As the old song goes, what a difference a day makes…
While properties in the Salmon Valley remain in the path of potential flooding, the focus is beginning to shift elsewhere.
The peak stream flow levels of the Salmon River are changing rapidly, just as quickly as the surge that flooded residents overnight on May 9 and 10. That surge reached 77.7 cubic metres per second.
As of Tuesday, May 15, a peak level of 80 cubic metres per second was being forecast for Wednesday or Thursday of next week. It would have been even higher and possibly more devastating than the flooding caused on May 10, thanks to rapidly melting snowpacks.
However, as of Wednesday, May 16, things had changed.
Derek Sutherland, the Columbia Shuswap Regional District’s team leader with protective services, says the model has been modified somewhat to forecast a peak by Friday of next week of 73.5 cubic metres per second for the river, down four cubic metres from the May 10 surge.
“It’s still over the 100-year flood mark,” he cautions, explaining that the 100-year mark is 68.6 cubic metres per second.
He adds that only six cubic metres separate the 50- and 100-year record levels.
Before and since the May 10 flooding of the Salmon River Valley and properties along Salmon River Road – and elsewhere, much work has been done by residents and others.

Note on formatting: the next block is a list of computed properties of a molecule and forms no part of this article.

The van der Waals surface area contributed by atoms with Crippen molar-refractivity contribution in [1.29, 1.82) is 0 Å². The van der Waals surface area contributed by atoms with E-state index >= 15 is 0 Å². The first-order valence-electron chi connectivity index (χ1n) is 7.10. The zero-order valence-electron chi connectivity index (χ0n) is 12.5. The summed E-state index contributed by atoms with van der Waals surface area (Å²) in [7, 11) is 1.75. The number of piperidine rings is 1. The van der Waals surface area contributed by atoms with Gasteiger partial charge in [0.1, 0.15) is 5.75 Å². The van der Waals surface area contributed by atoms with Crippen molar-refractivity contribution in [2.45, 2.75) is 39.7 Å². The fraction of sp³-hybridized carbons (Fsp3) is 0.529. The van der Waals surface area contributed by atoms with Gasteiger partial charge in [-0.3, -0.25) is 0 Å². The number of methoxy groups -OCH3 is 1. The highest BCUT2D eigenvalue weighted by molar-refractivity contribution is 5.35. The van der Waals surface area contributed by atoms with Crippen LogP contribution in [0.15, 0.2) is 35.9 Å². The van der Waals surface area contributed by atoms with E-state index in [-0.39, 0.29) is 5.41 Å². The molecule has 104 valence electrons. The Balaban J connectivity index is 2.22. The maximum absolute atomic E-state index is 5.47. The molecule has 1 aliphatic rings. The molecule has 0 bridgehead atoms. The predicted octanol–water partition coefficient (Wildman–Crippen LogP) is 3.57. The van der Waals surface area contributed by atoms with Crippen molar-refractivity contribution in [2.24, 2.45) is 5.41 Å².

On Tuesday of this week, provincial wildfire crews, in the absence of wildfires, were busy working on DeMille’s Farm Market next to the Salmon River Bridge and the Trans-Canada Highway, as well as properties along Salmon River Road.
A group of 17, they’re helping stressed and exhausted residents with sandbagging and preparation for further potential flooding.
He says the crews, who are staying in a hotel, are here to work 10 hours a day for seven days.
“These guys are pros. They’re experts in sandbagging, fit young men and women. They can get a lot done in a short amount of time.”
Combined with what’s already been done, Sutherland says things are starting to look good.
“We feel like we’re getting Salmon River Road in good shape; we have a plan for it, we’re implementing that plan, and the forecast is cooperating.”
Sutherland adds that the forecast can change; while minimal amounts of rain aren’t a concern, a heavy rainfall could push up the river levels.
He said the work is starting to focus on recovering the Salmon River as well as responding to the 2018 Shuswap Lake freshet.
With larger than normal snowpacks to melt, the focus will be on protecting properties and critical infrastructure near the lake.
Salmon Arm draws most of its water from the lake, so protecting the water treatment plant at Canoe Beach from flooding, for instance, will be a priority.
If you require support, including sand and sandbags, contact the Shuswap Emergency Program at 250-832-2424.